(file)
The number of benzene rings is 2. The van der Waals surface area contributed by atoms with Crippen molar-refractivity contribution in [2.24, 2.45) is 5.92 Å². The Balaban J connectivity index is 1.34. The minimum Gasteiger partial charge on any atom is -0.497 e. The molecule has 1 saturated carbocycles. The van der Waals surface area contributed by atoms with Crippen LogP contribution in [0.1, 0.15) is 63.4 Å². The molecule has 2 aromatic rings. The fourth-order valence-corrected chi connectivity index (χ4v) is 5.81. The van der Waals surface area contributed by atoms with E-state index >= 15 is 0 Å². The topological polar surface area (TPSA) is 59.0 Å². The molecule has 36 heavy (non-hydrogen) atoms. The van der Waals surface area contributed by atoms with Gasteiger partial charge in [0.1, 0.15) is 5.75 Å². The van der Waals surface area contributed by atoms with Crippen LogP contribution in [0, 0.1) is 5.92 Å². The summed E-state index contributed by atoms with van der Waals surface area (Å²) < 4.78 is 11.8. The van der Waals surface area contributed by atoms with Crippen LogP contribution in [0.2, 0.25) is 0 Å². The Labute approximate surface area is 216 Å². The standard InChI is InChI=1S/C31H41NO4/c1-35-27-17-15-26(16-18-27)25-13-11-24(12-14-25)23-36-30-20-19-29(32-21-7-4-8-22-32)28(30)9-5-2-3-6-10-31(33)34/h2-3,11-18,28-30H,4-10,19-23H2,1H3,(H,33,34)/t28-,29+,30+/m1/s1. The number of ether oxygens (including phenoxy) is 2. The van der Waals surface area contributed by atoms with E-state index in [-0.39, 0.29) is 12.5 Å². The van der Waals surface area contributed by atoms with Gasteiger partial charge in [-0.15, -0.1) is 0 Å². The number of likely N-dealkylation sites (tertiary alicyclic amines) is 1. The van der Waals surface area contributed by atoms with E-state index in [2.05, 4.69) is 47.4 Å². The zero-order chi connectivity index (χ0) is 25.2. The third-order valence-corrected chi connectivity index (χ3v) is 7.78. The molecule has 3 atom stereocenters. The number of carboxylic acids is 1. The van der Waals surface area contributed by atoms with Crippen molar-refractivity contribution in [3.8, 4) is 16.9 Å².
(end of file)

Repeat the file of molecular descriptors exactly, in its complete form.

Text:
The number of benzene rings is 2. The van der Waals surface area contributed by atoms with Crippen molar-refractivity contribution in [2.24, 2.45) is 5.92 Å². The Balaban J connectivity index is 1.34. The minimum Gasteiger partial charge on any atom is -0.497 e. The molecule has 1 saturated carbocycles. The van der Waals surface area contributed by atoms with Crippen LogP contribution in [0.1, 0.15) is 63.4 Å². The molecule has 2 aromatic rings. The fourth-order valence-corrected chi connectivity index (χ4v) is 5.81. The van der Waals surface area contributed by atoms with E-state index >= 15 is 0 Å². The topological polar surface area (TPSA) is 59.0 Å². The molecule has 36 heavy (non-hydrogen) atoms. The van der Waals surface area contributed by atoms with Gasteiger partial charge in [0.1, 0.15) is 5.75 Å². The van der Waals surface area contributed by atoms with Crippen LogP contribution in [0, 0.1) is 5.92 Å². The summed E-state index contributed by atoms with van der Waals surface area (Å²) < 4.78 is 11.8. The van der Waals surface area contributed by atoms with Crippen LogP contribution in [0.2, 0.25) is 0 Å². The Labute approximate surface area is 216 Å². The standard InChI is InChI=1S/C31H41NO4/c1-35-27-17-15-26(16-18-27)25-13-11-24(12-14-25)23-36-30-20-19-29(32-21-7-4-8-22-32)28(30)9-5-2-3-6-10-31(33)34/h2-3,11-18,28-30H,4-10,19-23H2,1H3,(H,33,34)/t28-,29+,30+/m1/s1. The number of ether oxygens (including phenoxy) is 2. The van der Waals surface area contributed by atoms with E-state index in [-0.39, 0.29) is 12.5 Å². The van der Waals surface area contributed by atoms with Gasteiger partial charge in [-0.15, -0.1) is 0 Å². The number of likely N-dealkylation sites (tertiary alicyclic amines) is 1. The van der Waals surface area contributed by atoms with E-state index in [2.05, 4.69) is 47.4 Å². The zero-order chi connectivity index (χ0) is 25.2. The third-order valence-corrected chi connectivity index (χ3v) is 7.78. The molecule has 3 atom stereocenters. The number of carboxylic acids is 1. The van der Waals surface area contributed by atoms with Crippen molar-refractivity contribution in [3.8, 4) is 16.9 Å².